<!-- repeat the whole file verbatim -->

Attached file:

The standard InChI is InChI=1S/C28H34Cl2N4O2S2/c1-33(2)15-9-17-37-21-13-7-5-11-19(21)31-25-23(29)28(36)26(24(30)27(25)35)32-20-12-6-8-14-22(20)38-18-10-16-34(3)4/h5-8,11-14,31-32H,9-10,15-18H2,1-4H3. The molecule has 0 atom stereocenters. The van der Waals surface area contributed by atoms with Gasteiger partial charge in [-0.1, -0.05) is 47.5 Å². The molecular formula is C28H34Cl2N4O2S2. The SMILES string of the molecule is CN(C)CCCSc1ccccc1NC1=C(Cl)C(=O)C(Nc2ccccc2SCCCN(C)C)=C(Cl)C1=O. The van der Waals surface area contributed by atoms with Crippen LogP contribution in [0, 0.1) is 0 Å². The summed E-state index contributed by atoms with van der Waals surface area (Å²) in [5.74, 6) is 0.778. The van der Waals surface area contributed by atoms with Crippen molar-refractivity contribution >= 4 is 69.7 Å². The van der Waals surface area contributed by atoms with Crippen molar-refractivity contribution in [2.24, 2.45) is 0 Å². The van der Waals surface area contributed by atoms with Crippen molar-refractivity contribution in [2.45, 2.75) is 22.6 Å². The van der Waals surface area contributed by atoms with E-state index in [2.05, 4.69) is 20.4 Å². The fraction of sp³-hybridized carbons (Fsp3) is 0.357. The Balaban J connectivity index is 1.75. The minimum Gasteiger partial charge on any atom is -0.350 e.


The standard InChI is InChI=1S/C28H34Cl2N4O2S2/c1-33(2)15-9-17-37-21-13-7-5-11-19(21)31-25-23(29)28(36)26(24(30)27(25)35)32-20-12-6-8-14-22(20)38-18-10-16-34(3)4/h5-8,11-14,31-32H,9-10,15-18H2,1-4H3. The molecule has 0 atom stereocenters. The van der Waals surface area contributed by atoms with Gasteiger partial charge in [-0.1, -0.05) is 47.5 Å². The molecular formula is C28H34Cl2N4O2S2. The SMILES string of the molecule is CN(C)CCCSc1ccccc1NC1=C(Cl)C(=O)C(Nc2ccccc2SCCCN(C)C)=C(Cl)C1=O. The van der Waals surface area contributed by atoms with Crippen LogP contribution in [0, 0.1) is 0 Å². The summed E-state index contributed by atoms with van der Waals surface area (Å²) in [5.74, 6) is 0.778. The van der Waals surface area contributed by atoms with Crippen molar-refractivity contribution >= 4 is 69.7 Å². The van der Waals surface area contributed by atoms with Crippen molar-refractivity contribution in [2.24, 2.45) is 0 Å². The van der Waals surface area contributed by atoms with Crippen molar-refractivity contribution in [2.45, 2.75) is 22.6 Å². The van der Waals surface area contributed by atoms with E-state index in [2.05, 4.69) is 20.4 Å². The fraction of sp³-hybridized carbons (Fsp3) is 0.357. The Balaban J connectivity index is 1.75. The minimum Gasteiger partial charge on any atom is -0.350 e.